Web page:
© 2011 Marla McLean
Intent. Studio work has so much of this, in so many forms. There is poetic languages and memories made and found that offer new possibilities through creating, however, behind it all is intent. For my Kindergarten students working on planning, designing and sewing/constructing a costume, the intent is to develop skills and ability to sew/construct with independence. They are each making a Collection Pouch. This is a really hard thing to do. One has to: sew on the “wrong side”, create a seam, stay along an edge, travel in one direction, avoid pins that hold it all together, not sew the pocket together. Many jokes and dramatic exclamations were a part of lightly getting pricked by the needle or pins. Deep concentration plus a sense of humor was needed for this part of the project. “Ouch, I got hurt again!” “OOOOOOOHHHH NOOOOOOOOOO! I am pricked!” “When you sew you get hurt, there is blood and it spurts!! and then it hurts and the you blurt and murt!” Lots of laughter, repeat, laughter, repeat… Intentionally, children are seated knee to knee on the floor. Pins and needles fall easily and children need to share their mistakes and strategies in sewing the pouches in a communal way. I am also seated knee to knee to provoke the habit of mind of “engaging and persisting” as opposed to allowing frustration to happen to the extent of shut down. I can see who gets it and can ask them to support a friend when necessary. When you teach someone else how do do something, the act becomes much more intentional. I observe and listen as helping children begin helping another. “Like THIS!” when that doesn’t work, they become more specific. “So, you have to poke the needle down and then flip it over, SEE?” (Carrington) As expected, this project was new and hard for everyone. It was time consuming. Stitches sometimes had to be pulled out. There wasn’t any freetime with this part of the project and everyone worked at different speeds and abilities. This project is not only intentionally planned to prepare them for their costume, but also to develop “grit.” What is “grit?” Although this field of study is only a few years old, it’s already made important progress toward identifying the mental traits that allow some people to accomplish their goals, while others struggle and quit. Grit, it turns out, is an essential (and often overlooked) component of success. “I’d bet that there isn’t a single highly successful person who hasn’t depended on grit,” says Angela Duckworth, a psychologist at the University of Pennsylvania who helped pioneer the study of grit. “Nobody is talented enough to not have to work hard, and that’s what grit allows you to do.” From the article, The Truth about Grit by Jonah Lehrer From sewing seams came turning the pouch right side out. While this may seem intuitive for an adult, it was a stretch for the kids. The studio has a bad word that is not allowed…”can’t.” So when I started hearing a lot of I can’ts, I gave the kids replacement statements again. This is tricky. This is frustrating. I’m confused. I need help. This is part of the intentional work in the studio. Working through the hard parts, engaging, persisting, developing grit. I was surprised to learn that measuring the strap to fit the body and sewing on the strap would be so challenging. (This is my first time doing work like this with the children.) Many of the children struggled with: holding the pouch open side up, holding the strap where they wanted to have it pinned, sewing the strap on the wrong side, sewing the strap to the pouch with out closing the pocket. It was often hard to scaffold the children through this part instead of doing it for them. Many times when children asked for help I asked them questions like, “If I pin the pouch the way you are holding it, how will you put your collection inside?” If they were unable to figure out to rotate the pouch so the opening was on top, I would ask them to look at a friend’s. If that didn’t help, I asked the friend to help. Intentionally setting up problem solving and collaborative support means the adult not “fixing” the problem. There was a slight break in challenging work, when they got to draw whatever image they wanted on the from of their collection pouch. But first, it had to be flipped right side out again. Ahhhh, the sweet sensation of seeing the fruits of their labors. “My mom is taking stiching class, and I can do it!” “Don’t tell our parents, we want to surprise them!” “Is it mine? Can I take it home?” The Collection Pouches are not done yet. I want the children to learn how to attach materials to their sewn pouch. Certainly they will need to know how to do this for the costume construction. The third part of the collection pouch is sewing on beautiful and interesting stuff that has holes (or making holes in stuff to sew on) as well as gluing on. Once again there is a lot of mechanical, spatial, and technical hurdles to overcome. The pouch is now right side out. The needle starts from the inside of the pouch and can only go through the front. This is a lot of managing of materials. Sewing incorporates a lot of mathematical thinking too. However, this part allows for personal expression, so engagement was even higher. Only one group has started this phase of the project as of this post. The strategies and gusto with which they approached this challenge was far more independent and self-assured then their first interaction with the project. Stephen’s Collection Pouch Luke’s Collection Pouch As children progressively move through this third stage of the project, they see what their peers have done. I usually see that the children in the later groups look at the first pouches and then build upon their models-changing and morphing possibilities. In these three sessions I have seen a huge development in mathematical and spatial thinking. Huge gains have been made in persisting through the hard parts. Grit is being developed. My questions are: Will grit transfer to the costume making-which will be hard in a different way? Will grit transfer to classroom challenges in diverse domains such as writing? Can you lose the development of grit if you are not in an environment where it is an intentional value? My hope, is that the moment of perseverance transformed into invention, creation or discovery is too powerful to disappear, in any situation. It is why I continue to read, research and develop strategies with the children. I’m a believer in grit. Where, when, how and why did you develop your grit? Who do you attribute to supporting you develop this trait? (Boston Museum of Fine Arts) Here is the entire article: The Truth About Grit, By Jonah Lehrner I would love to hear your thoughts and comments!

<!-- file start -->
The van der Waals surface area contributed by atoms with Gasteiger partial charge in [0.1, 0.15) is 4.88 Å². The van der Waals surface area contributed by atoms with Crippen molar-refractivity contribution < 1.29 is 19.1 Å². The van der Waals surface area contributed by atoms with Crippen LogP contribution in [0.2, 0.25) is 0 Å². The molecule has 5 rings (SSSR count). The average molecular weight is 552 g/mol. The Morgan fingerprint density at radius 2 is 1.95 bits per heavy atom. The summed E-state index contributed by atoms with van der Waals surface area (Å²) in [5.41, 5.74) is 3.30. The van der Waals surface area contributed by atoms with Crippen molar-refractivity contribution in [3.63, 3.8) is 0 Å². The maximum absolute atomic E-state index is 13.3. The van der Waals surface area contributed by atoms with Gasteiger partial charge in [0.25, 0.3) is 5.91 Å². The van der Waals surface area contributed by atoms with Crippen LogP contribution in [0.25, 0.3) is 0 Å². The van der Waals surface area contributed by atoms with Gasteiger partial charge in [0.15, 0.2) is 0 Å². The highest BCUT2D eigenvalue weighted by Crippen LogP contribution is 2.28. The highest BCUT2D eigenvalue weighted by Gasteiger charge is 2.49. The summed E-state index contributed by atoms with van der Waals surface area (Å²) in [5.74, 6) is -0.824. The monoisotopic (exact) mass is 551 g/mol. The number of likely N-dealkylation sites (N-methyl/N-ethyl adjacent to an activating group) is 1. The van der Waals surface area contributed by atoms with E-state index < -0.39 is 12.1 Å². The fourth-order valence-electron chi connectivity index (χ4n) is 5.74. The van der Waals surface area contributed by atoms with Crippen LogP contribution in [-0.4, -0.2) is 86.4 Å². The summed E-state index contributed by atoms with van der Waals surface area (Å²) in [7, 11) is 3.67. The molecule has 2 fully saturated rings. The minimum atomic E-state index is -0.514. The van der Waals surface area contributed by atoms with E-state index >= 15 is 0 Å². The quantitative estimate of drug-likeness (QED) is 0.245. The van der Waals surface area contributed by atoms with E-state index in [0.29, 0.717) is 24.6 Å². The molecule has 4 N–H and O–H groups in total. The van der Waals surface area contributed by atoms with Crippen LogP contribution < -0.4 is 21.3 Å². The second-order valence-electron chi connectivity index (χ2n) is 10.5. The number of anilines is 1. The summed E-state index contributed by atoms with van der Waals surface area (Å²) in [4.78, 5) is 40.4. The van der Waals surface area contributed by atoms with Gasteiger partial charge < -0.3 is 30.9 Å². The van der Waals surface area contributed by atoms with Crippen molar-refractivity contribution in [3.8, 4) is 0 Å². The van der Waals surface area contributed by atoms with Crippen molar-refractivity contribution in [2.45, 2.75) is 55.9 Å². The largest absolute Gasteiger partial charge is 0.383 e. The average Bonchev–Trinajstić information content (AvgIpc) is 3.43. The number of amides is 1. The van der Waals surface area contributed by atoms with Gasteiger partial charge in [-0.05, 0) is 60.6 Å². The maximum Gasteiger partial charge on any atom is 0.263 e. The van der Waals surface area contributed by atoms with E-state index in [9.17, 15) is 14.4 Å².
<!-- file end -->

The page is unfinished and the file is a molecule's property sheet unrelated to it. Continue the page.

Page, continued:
17 Oct This entry was written by Marla McLean, posted on October 17, 2011 at 12:20 pm, filed under Uncategorized and tagged atelier, collection, constructing, Creativity, grit, Marla McLean atelierista, perseverance, reggio inspired, sewing, sws, thinking, young children. Bookmark the permalink. Follow any comments here with the RSS feed for this post. Post a comment or leave a trackback: Trackback URL.